It does, however, set up pretty well for him. If Wilcox does perform well and earn a safety spot over the next two years, that means that he will still only be 28 years old when he signs the third contract of his career (which doesn’t happen often for players who are about to cash in on their biggest). Whether that contract will be with the Bucs or another team is what we’ll have to wait to find out.

Players Re-Signed


Don’t worry, just because this chart is bigger doesn’t mean that Gholston was signed to something like and eight-year deal. This chart just contains his previous contract with the team, since it was a re-sign.

Gholston’s deal, like the others, contains all of his guaranteed $7 million up front in the first season – can you see how Bucs director of football administration and financial planner Mike Greenberg likes to set things up? The deal makes Gholston the 18th-highest paid 4-3 defensive end in the NFL, and also ties him for the fifth-highest cap contract on the team with running back Doug Martin.

Gholston’s contract is filled with sack incentives, of numbers and specific’s we’re not sure of, but notice the up and down of his base salary numbers. Players like security, and though teams want to have the best players on their roster, they also know that things can change very quickly in the game of football, so they like to have escape routes as well.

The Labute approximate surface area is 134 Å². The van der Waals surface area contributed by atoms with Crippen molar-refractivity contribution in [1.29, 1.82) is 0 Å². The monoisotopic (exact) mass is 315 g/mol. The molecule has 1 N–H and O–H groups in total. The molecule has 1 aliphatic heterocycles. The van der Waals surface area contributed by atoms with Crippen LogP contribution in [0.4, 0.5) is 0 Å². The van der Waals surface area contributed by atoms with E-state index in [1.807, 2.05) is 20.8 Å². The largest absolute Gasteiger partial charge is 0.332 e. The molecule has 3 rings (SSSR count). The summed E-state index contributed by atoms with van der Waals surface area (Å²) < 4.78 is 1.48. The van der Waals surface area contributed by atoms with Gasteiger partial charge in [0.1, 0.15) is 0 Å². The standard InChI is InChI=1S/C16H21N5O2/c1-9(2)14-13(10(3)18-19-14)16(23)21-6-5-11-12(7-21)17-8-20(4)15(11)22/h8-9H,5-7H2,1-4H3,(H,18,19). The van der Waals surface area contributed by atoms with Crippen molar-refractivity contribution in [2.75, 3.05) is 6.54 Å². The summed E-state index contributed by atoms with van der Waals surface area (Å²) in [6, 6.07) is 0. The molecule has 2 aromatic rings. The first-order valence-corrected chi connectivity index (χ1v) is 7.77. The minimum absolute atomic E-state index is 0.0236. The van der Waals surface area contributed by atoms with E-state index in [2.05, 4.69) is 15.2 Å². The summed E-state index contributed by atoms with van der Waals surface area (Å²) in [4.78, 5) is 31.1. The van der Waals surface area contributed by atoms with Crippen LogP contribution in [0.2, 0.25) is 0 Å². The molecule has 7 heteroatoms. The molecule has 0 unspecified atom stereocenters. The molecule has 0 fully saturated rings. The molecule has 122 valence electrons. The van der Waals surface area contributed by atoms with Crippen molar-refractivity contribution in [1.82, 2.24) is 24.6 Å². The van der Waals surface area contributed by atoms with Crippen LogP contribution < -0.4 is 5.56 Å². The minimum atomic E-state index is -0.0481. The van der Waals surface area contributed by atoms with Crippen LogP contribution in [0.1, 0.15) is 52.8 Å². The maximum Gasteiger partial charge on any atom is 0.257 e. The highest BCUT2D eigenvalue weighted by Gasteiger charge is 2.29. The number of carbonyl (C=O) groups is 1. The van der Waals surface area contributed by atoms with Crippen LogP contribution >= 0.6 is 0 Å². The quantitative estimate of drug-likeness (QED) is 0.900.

For Gholston, this deal is is heavy in payment for the first two seasons, then hits its lowest point during the third year. The reason for this, is because if Gholston isn’t hitting his incentives, that’s about the time the team will know. At that point, they could move on from him. However, if he is hitting his sack incentives and is getting better production as a pass rusher than expected, they still have him under contract for two better years after that.


I’m not sure why didn’t have Jacquizz Rodgers’ updated contract table with his new deal, but for whatever reason they did not.

Rodgers’ deal is for two years worth $3.3 million dollars. He’ll average out $1.65 million per season with a cap hit similar to the money he’ll earn each year at that base.

This is a good deal for the Bucs. For whatever reason, Rodgers’ market over the past few years has been spotty at best. Last year he got a chance to be a full-time back, and was plenty effective in that role (average more than 4.0 yards per carry) to warrant a deal to come back. The Bucs got him on the very cheap and should be very please he’s back at that number.


Initially, Siliga was looking for a contract that paid him nearly $2 million per year. That number proved to be about double what the market he settled on with tampa, but he wasn’t going to find a number like that anywhere else.

With Baker in the mix and Akeem Spence now in Detroit, Siliga was be the backup nose tackle to Baker, who will start in front of him. Clinton McDonald will mostly backup three-technique tackle Gerald McCoy, but can also play nose tackle where he was the starter the last two years. Siliga is a strong interior defender and played well against the Cowboys when he was brought in late in the season. He’s a nice backup player to have.


Ah, the Conte deal. The one people have been waiting to hate.